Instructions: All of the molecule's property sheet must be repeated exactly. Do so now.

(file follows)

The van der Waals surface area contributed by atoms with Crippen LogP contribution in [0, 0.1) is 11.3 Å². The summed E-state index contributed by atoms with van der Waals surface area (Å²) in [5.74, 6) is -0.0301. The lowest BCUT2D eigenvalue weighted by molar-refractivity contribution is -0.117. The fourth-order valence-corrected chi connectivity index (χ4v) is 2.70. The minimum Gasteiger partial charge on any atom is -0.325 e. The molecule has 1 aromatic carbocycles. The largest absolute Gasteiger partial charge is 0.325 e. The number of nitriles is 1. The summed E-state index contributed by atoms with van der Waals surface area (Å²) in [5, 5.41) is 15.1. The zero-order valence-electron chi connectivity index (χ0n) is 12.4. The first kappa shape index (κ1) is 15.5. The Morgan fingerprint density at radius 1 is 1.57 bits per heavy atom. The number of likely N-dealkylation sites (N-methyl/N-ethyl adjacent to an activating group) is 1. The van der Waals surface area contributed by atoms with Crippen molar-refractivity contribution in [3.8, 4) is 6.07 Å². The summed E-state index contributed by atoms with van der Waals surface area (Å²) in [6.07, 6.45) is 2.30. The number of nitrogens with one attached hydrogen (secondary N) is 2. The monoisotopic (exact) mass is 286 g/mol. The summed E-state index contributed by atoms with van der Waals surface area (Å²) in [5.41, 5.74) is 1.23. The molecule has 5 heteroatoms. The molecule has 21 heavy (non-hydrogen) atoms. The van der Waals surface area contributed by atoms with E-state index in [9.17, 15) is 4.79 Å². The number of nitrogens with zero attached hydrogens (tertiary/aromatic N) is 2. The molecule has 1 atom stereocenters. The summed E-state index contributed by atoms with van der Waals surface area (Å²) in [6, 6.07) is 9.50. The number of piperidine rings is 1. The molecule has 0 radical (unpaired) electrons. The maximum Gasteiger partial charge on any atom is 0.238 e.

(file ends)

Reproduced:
The van der Waals surface area contributed by atoms with Crippen LogP contribution in [0, 0.1) is 11.3 Å². The summed E-state index contributed by atoms with van der Waals surface area (Å²) in [5.74, 6) is -0.0301. The lowest BCUT2D eigenvalue weighted by molar-refractivity contribution is -0.117. The fourth-order valence-corrected chi connectivity index (χ4v) is 2.70. The minimum Gasteiger partial charge on any atom is -0.325 e. The molecule has 1 aromatic carbocycles. The largest absolute Gasteiger partial charge is 0.325 e. The number of nitriles is 1. The summed E-state index contributed by atoms with van der Waals surface area (Å²) in [5, 5.41) is 15.1. The zero-order valence-electron chi connectivity index (χ0n) is 12.4. The first kappa shape index (κ1) is 15.5. The Morgan fingerprint density at radius 1 is 1.57 bits per heavy atom. The number of likely N-dealkylation sites (N-methyl/N-ethyl adjacent to an activating group) is 1. The van der Waals surface area contributed by atoms with Crippen molar-refractivity contribution in [3.8, 4) is 6.07 Å². The summed E-state index contributed by atoms with van der Waals surface area (Å²) in [6.07, 6.45) is 2.30. The number of nitrogens with one attached hydrogen (secondary N) is 2. The monoisotopic (exact) mass is 286 g/mol. The summed E-state index contributed by atoms with van der Waals surface area (Å²) in [5.41, 5.74) is 1.23. The molecule has 5 heteroatoms. The molecule has 21 heavy (non-hydrogen) atoms. The van der Waals surface area contributed by atoms with E-state index in [9.17, 15) is 4.79 Å². The number of nitrogens with zero attached hydrogens (tertiary/aromatic N) is 2. The molecule has 1 atom stereocenters. The summed E-state index contributed by atoms with van der Waals surface area (Å²) in [6, 6.07) is 9.50. The number of piperidine rings is 1. The molecule has 0 radical (unpaired) electrons. The maximum Gasteiger partial charge on any atom is 0.238 e.